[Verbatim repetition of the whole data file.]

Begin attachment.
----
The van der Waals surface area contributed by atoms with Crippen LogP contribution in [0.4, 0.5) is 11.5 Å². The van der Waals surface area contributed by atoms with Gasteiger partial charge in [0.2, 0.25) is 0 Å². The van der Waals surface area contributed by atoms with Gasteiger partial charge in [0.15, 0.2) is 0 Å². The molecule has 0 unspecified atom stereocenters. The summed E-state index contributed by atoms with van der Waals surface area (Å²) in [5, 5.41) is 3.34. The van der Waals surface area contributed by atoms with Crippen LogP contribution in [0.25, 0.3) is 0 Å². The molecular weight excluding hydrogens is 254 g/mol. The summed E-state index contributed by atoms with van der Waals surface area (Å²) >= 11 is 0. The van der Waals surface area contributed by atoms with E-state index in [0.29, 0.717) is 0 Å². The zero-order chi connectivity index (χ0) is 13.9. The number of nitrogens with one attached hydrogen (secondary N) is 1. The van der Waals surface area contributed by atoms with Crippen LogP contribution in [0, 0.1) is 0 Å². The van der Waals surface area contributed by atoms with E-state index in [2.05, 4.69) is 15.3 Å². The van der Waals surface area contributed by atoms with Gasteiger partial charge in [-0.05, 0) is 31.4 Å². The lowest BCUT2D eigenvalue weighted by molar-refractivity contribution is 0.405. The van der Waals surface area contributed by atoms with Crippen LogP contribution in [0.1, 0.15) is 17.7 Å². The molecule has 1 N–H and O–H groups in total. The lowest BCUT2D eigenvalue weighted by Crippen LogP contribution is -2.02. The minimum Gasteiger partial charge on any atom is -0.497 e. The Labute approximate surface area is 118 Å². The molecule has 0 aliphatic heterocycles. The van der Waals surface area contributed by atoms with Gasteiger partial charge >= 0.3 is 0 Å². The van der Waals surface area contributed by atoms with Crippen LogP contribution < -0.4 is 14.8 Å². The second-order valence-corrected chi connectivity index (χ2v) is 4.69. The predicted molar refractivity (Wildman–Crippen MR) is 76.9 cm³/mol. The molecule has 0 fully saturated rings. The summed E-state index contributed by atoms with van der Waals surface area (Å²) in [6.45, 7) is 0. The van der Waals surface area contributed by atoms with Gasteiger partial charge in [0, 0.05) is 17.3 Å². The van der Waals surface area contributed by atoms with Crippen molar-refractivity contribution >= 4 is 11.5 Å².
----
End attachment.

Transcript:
The van der Waals surface area contributed by atoms with Crippen LogP contribution in [0.4, 0.5) is 11.5 Å². The van der Waals surface area contributed by atoms with Gasteiger partial charge in [0.2, 0.25) is 0 Å². The van der Waals surface area contributed by atoms with Gasteiger partial charge in [0.15, 0.2) is 0 Å². The molecule has 0 unspecified atom stereocenters. The summed E-state index contributed by atoms with van der Waals surface area (Å²) in [5, 5.41) is 3.34. The van der Waals surface area contributed by atoms with Crippen LogP contribution in [0.25, 0.3) is 0 Å². The molecular weight excluding hydrogens is 254 g/mol. The summed E-state index contributed by atoms with van der Waals surface area (Å²) >= 11 is 0. The van der Waals surface area contributed by atoms with E-state index in [0.29, 0.717) is 0 Å². The zero-order chi connectivity index (χ0) is 13.9. The number of nitrogens with one attached hydrogen (secondary N) is 1. The van der Waals surface area contributed by atoms with Crippen LogP contribution in [0, 0.1) is 0 Å². The van der Waals surface area contributed by atoms with E-state index in [2.05, 4.69) is 15.3 Å². The van der Waals surface area contributed by atoms with Gasteiger partial charge in [-0.05, 0) is 31.4 Å². The lowest BCUT2D eigenvalue weighted by molar-refractivity contribution is 0.405. The van der Waals surface area contributed by atoms with Crippen LogP contribution in [0.1, 0.15) is 17.7 Å². The molecule has 1 N–H and O–H groups in total. The lowest BCUT2D eigenvalue weighted by Crippen LogP contribution is -2.02. The minimum Gasteiger partial charge on any atom is -0.497 e. The Labute approximate surface area is 118 Å². The molecule has 0 aliphatic heterocycles. The van der Waals surface area contributed by atoms with Gasteiger partial charge >= 0.3 is 0 Å². The van der Waals surface area contributed by atoms with Crippen LogP contribution < -0.4 is 14.8 Å². The second-order valence-corrected chi connectivity index (χ2v) is 4.69. The predicted molar refractivity (Wildman–Crippen MR) is 76.9 cm³/mol. The molecule has 0 fully saturated rings. The summed E-state index contributed by atoms with van der Waals surface area (Å²) in [6.45, 7) is 0. The van der Waals surface area contributed by atoms with Gasteiger partial charge in [0, 0.05) is 17.3 Å². The van der Waals surface area contributed by atoms with Crippen molar-refractivity contribution >= 4 is 11.5 Å².